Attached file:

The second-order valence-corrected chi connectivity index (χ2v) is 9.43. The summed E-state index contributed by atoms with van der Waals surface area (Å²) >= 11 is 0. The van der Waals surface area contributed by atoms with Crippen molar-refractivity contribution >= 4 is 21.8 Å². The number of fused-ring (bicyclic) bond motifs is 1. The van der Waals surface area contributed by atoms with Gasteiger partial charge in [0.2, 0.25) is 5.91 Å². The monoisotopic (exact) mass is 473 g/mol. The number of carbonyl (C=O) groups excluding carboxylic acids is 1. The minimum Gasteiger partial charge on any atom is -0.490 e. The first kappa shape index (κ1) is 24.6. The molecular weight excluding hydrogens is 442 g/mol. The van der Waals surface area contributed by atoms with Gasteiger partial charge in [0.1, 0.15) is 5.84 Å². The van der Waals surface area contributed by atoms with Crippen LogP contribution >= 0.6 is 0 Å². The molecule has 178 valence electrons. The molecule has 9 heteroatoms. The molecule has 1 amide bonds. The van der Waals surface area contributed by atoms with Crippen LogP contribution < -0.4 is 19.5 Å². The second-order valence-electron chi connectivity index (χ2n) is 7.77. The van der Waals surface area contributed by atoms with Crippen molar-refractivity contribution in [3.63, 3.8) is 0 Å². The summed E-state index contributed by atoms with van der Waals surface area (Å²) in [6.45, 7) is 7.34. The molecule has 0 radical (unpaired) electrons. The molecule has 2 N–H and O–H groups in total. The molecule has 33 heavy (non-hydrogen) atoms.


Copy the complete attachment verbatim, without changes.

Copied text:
The second-order valence-corrected chi connectivity index (χ2v) is 9.43. The summed E-state index contributed by atoms with van der Waals surface area (Å²) >= 11 is 0. The van der Waals surface area contributed by atoms with Crippen molar-refractivity contribution >= 4 is 21.8 Å². The number of fused-ring (bicyclic) bond motifs is 1. The van der Waals surface area contributed by atoms with Gasteiger partial charge in [0.2, 0.25) is 5.91 Å². The monoisotopic (exact) mass is 473 g/mol. The number of carbonyl (C=O) groups excluding carboxylic acids is 1. The minimum Gasteiger partial charge on any atom is -0.490 e. The first kappa shape index (κ1) is 24.6. The molecular weight excluding hydrogens is 442 g/mol. The van der Waals surface area contributed by atoms with Gasteiger partial charge in [0.1, 0.15) is 5.84 Å². The van der Waals surface area contributed by atoms with Crippen LogP contribution >= 0.6 is 0 Å². The molecule has 178 valence electrons. The molecule has 9 heteroatoms. The molecule has 1 amide bonds. The van der Waals surface area contributed by atoms with Crippen LogP contribution < -0.4 is 19.5 Å². The second-order valence-electron chi connectivity index (χ2n) is 7.77. The van der Waals surface area contributed by atoms with Crippen molar-refractivity contribution in [3.63, 3.8) is 0 Å². The summed E-state index contributed by atoms with van der Waals surface area (Å²) in [6.45, 7) is 7.34. The molecule has 0 radical (unpaired) electrons. The molecule has 2 N–H and O–H groups in total. The molecule has 33 heavy (non-hydrogen) atoms.